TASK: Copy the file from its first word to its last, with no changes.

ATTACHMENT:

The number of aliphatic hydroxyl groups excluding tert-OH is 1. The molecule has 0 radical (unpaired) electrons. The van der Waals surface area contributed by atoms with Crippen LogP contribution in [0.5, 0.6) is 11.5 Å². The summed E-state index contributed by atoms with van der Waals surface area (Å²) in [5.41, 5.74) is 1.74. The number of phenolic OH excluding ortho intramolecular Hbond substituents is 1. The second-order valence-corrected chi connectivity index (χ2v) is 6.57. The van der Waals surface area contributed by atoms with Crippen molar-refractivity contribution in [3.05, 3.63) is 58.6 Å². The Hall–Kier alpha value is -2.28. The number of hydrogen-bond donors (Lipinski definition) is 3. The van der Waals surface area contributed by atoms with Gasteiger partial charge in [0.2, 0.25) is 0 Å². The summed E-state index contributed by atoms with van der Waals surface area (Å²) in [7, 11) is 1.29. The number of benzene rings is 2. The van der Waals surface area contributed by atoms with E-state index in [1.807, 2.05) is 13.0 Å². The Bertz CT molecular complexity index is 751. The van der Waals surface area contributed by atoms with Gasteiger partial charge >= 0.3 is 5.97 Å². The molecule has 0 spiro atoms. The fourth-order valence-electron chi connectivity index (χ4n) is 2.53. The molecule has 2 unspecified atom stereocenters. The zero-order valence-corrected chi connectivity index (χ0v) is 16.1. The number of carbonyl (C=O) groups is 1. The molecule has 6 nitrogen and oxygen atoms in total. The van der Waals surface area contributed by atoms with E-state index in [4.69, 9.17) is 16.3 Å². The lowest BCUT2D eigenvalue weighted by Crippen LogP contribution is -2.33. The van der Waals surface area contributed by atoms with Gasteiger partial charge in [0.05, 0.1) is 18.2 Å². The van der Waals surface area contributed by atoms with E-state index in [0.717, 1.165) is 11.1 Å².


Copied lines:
The number of aliphatic hydroxyl groups excluding tert-OH is 1. The molecule has 0 radical (unpaired) electrons. The van der Waals surface area contributed by atoms with Crippen LogP contribution in [0.5, 0.6) is 11.5 Å². The summed E-state index contributed by atoms with van der Waals surface area (Å²) in [5.41, 5.74) is 1.74. The number of phenolic OH excluding ortho intramolecular Hbond substituents is 1. The second-order valence-corrected chi connectivity index (χ2v) is 6.57. The van der Waals surface area contributed by atoms with Crippen molar-refractivity contribution in [3.05, 3.63) is 58.6 Å². The Hall–Kier alpha value is -2.28. The number of hydrogen-bond donors (Lipinski definition) is 3. The van der Waals surface area contributed by atoms with Gasteiger partial charge in [0.2, 0.25) is 0 Å². The summed E-state index contributed by atoms with van der Waals surface area (Å²) in [7, 11) is 1.29. The number of benzene rings is 2. The van der Waals surface area contributed by atoms with E-state index in [1.807, 2.05) is 13.0 Å². The Bertz CT molecular complexity index is 751. The van der Waals surface area contributed by atoms with Gasteiger partial charge >= 0.3 is 5.97 Å². The molecule has 0 spiro atoms. The fourth-order valence-electron chi connectivity index (χ4n) is 2.53. The molecule has 2 unspecified atom stereocenters. The zero-order valence-corrected chi connectivity index (χ0v) is 16.1. The number of carbonyl (C=O) groups is 1. The molecule has 6 nitrogen and oxygen atoms in total. The van der Waals surface area contributed by atoms with E-state index in [4.69, 9.17) is 16.3 Å². The lowest BCUT2D eigenvalue weighted by Crippen LogP contribution is -2.33. The van der Waals surface area contributed by atoms with Gasteiger partial charge in [0.05, 0.1) is 18.2 Å². The van der Waals surface area contributed by atoms with E-state index in [0.717, 1.165) is 11.1 Å².